How To Make a Real War on Terrorism

by | Sep 12, 2001

In the past, the United States has always tried to be “proportional” in its response to terrorism. A terrorist group blows up a U.S. embassy somewhere, and we make a measured response: We blow up a terrorist training base or we hit a bomb factory. And that, we say, is that. Does this impress the […]

In the past, the United States has always tried to be “proportional” in its response to terrorism. A terrorist group blows up a U.S. embassy somewhere, and we make a measured response: We blow up a terrorist training base or we hit a bomb factory. And that, we say, is that. Does this impress the terrorists? Does it scare them? Does it deter them? No, of course not.

The terrorists play by one set of rules, and we play by another. They blow up an airliner full of innocent civilians, and we huff and puff for years trying to bring some of the low-level perpetrators to trial. The terrorist attack is always as massive and horrific as the terrorists can manage. The purpose of terrorism, after all, is to create terror.

But the U.S. response is always muted and as “surgical” as it can be.

Why? Because we are the good guys, we say. And this is one way you can tell the good guys from the bad.

Now, terrorists have launched a highly coordinated, highly skilled, highly successful mass attack on the United States, blowing up the World Trade Center, setting the Pentagon on fire, hijacking civilians and killing thousands. As I type this, we do not know who the perpetrators are. We do know that about three weeks ago, arch-terrorist Osama bin Laden bragged that he would make “a huge and unprecedented attack” on the United States.

People are saying this attack is another Pearl Harbor. Actually, it is far worse. Pearl Harbor was a military target; the World Trade Center was a civilian one. We knew who attacked Pearl Harbor; we do not know who attacked New York and Washington.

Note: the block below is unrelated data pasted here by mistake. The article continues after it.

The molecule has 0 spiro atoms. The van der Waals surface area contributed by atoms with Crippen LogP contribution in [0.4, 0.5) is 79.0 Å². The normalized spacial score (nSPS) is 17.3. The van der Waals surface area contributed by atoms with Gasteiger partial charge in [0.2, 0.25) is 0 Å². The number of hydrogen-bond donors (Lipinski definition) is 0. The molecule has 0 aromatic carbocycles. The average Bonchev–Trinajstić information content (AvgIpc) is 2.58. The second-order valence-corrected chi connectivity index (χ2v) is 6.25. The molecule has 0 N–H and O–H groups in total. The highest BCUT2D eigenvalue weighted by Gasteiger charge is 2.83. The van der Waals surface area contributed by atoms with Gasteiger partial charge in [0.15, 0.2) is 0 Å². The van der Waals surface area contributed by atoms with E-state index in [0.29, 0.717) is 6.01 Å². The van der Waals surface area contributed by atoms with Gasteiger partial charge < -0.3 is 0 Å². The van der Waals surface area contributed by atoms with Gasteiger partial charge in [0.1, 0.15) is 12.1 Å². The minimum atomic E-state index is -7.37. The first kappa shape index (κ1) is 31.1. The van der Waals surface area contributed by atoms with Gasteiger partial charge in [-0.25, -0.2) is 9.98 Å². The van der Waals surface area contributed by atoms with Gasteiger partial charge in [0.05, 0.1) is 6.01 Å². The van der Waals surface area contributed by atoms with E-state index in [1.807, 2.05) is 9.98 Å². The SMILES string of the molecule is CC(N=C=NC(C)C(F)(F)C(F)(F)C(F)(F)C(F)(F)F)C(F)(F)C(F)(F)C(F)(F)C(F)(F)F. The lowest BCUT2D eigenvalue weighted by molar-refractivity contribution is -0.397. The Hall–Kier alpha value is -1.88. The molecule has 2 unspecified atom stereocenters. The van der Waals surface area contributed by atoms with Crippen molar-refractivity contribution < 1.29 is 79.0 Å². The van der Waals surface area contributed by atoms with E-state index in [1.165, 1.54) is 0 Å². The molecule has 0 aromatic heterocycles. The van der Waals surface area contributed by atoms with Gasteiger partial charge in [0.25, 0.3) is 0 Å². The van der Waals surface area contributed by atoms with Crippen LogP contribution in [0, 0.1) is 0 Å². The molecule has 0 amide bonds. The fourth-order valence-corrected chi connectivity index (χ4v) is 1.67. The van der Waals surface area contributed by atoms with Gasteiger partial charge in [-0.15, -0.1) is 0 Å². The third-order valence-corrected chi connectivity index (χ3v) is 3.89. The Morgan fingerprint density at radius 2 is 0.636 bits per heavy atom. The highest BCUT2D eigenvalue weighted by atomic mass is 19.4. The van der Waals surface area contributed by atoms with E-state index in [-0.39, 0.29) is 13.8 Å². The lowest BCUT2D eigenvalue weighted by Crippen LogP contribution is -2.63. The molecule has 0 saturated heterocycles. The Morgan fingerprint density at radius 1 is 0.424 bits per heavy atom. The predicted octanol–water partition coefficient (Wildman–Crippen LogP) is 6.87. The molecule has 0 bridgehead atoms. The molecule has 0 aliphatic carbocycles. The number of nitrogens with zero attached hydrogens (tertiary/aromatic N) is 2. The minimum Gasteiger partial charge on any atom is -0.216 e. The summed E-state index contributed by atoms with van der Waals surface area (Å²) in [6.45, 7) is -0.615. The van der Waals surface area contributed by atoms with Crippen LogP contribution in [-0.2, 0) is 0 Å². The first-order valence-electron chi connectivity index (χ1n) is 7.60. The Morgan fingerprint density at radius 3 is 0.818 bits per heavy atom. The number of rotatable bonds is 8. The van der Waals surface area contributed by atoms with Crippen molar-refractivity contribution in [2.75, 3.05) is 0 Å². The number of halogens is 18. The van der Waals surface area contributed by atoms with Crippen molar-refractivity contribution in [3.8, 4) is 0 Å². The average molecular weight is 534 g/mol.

President Bush immediately pledged to “hunt down and punish those responsible for these cowardly acts.” But the United States always says that. We always talk about a war against terrorism, but we never actually make war on terrorism.

If this is now to be war, however, then we must make it a war. And our armed response to it must be prolonged, repeated, devastating and non-proportional. (Were the atom bombs we dropped on Japan proportional to Pearl Harbor? Hardly. Some 2,403 U.S. servicemen and civilians died at Pear Harbor. In Hiroshima, the United States killed 118,661, and at Nagasaki we killed 73,884.)

Terrorist groups live somewhere. They are trained somewhere. They plan somewhere. They get money and arms funneled to them somewhere. That somewhere must be our target. The nations that hide terrorists, that give aid and comfort to terrorists, must be prepared to be destroyed in response.

Yes, innocent civilians will die. Just as innocent civilians died in the Allied bombing raids in Hamburg and Dresden; just as innocent civilians died in Hiroshima and Nagasaki. That is what war is. We need world leaders to say to terrorists, “No you cannot use my country for sanctuary, because then my people, my palace, my family, my life may be destroyed in return.”

Shortly after the attacks on New York and Washington, a U.S. leader said: “These were not just crimes against the United States, they are acts of war. We will prevail in this war, as we have prevailed in the past. May God bless us in this trial, defend us, and make our justice swift and sure.” That was not President Bush talking. That was John McCain issuing a statement. McCain, a war veteran, knows war when he sees it.

Can we still be the good guys? Yes, our goal is still peace and democracy and freedom from fear for the whole world. But sometimes we need to show we can play just as rough as the bad boys.

Because if the attack of Sept. 11 has taught us anything, it has taught us that sometimes good guys don’t just finish last, they finish dead.

The views expressed above represent those of the author and do not necessarily represent the views of the editors and publishers of Capitalism Magazine. Capitalism Magazine sometimes publishes articles we disagree with because we think the article provides information, or a contrasting point of view, that may be of value to our readers.

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